Here at The Verge, we love Halloween and everything about it. Horror movies, non-horror seasonal movies, seasonal beverages, seasonal bots, this Pumpkin Guy, horrifying makeup tutorials, poop-shaped candy — bring it on. In particular, we love to be scared. It gives us a sweet little adrenaline burst to get us across the daunting dark tundra of November to April. This Hallo-season, senior entertainment reporter Bryan Bishop has embarked on a journey to find the most immersive, creative, and high-tech scares in all of Los Angeles. In a new series called "The Future of Fear," he's taking us all where we're too East Coast or too chicken to go. These aren't your grandma's haunted houses (although Bryan and I will both stan for the original Haunted Mansion at Disney World, may it live forever). I love Halloween so much I, Kaitlyn Tiffany took over the seat usually warmed by your friendly neighborhood What's Tech host Chris Plante. You can't tell from the audio, but I wore a blazer to the recording because I take Halloween very seriously! Bryan told me about all the terrible things he's subjected himself to this fall, and it was delightful even while it shook me to my core. Basically, it's a haunted house of a podcast and don't listen to it before bed. Learn more about your ad choices. Visit megaphone.fm/adchoices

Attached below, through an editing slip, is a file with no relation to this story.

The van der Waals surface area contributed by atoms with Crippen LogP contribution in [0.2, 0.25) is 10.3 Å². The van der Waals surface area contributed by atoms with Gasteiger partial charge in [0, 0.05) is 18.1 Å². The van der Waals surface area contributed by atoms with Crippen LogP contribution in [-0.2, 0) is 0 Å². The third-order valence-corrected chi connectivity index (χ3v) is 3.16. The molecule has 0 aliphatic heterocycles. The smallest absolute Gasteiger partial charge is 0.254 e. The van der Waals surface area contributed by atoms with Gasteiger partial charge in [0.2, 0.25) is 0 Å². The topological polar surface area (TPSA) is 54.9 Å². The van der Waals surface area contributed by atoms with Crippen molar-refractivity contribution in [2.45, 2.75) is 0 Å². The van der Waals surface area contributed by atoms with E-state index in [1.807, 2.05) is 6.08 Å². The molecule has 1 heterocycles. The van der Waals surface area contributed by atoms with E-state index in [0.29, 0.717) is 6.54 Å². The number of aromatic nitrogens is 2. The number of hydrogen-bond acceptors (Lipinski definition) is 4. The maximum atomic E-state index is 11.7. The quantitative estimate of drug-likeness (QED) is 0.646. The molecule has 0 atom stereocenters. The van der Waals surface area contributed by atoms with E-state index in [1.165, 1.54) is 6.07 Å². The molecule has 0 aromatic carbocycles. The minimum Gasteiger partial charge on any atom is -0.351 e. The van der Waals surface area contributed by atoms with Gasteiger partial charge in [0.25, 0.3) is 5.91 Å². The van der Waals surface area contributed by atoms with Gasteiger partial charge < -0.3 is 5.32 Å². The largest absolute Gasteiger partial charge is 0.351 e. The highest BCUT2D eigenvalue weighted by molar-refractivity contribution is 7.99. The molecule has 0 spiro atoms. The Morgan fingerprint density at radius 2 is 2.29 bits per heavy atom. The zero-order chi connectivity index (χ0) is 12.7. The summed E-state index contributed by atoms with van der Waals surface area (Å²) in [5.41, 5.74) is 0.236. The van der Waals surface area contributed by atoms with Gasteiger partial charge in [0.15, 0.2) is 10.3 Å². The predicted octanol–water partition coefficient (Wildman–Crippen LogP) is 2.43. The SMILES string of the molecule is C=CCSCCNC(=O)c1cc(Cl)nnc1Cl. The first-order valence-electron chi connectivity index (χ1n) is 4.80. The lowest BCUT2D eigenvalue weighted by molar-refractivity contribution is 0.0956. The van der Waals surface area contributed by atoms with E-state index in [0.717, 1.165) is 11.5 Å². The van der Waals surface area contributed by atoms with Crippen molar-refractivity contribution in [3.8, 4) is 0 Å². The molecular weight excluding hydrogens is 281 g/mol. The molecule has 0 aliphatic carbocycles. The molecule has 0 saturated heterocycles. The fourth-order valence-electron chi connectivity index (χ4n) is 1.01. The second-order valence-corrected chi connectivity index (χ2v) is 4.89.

Samsung has officially recalled the Galaxy Note 7 worldwide, after more than 90 of the large smartphones in the US overheated due to defective batteries. Overheating is, in this case, an understatement, as some owners have claimed their smartphones outright exploded. Exploding lithium-ion batteries actually aren’t so uncommon. As my colleagues Angela Chen and Lauren Goode noted earlier this month, there are many ways for a lithium-ion battery to become dangerous, and they aren’t limited to any one smartphone or electronic device. “An exploding phone seems like a freak accident,” write Chen and Goode, “but the same chemical properties that make batteries work also make them likely to catch fire.” To learn more about the lithium-ion batteries, I invited The Verge’s science reporter Angela Chen to the show. We talk about how manufacturers are pushing the battery to its limit, and what alternatives we may see in the future. Subscribe to What's Tech on iTunes, listen on Spotify, or subscribe via RSS. And be sure to follow us on Twitter. You can also find the entire collection of What's Tech stories right here on the The Verge Dot Com. Learn more about your ad choices. Visit megaphone.fm/adchoices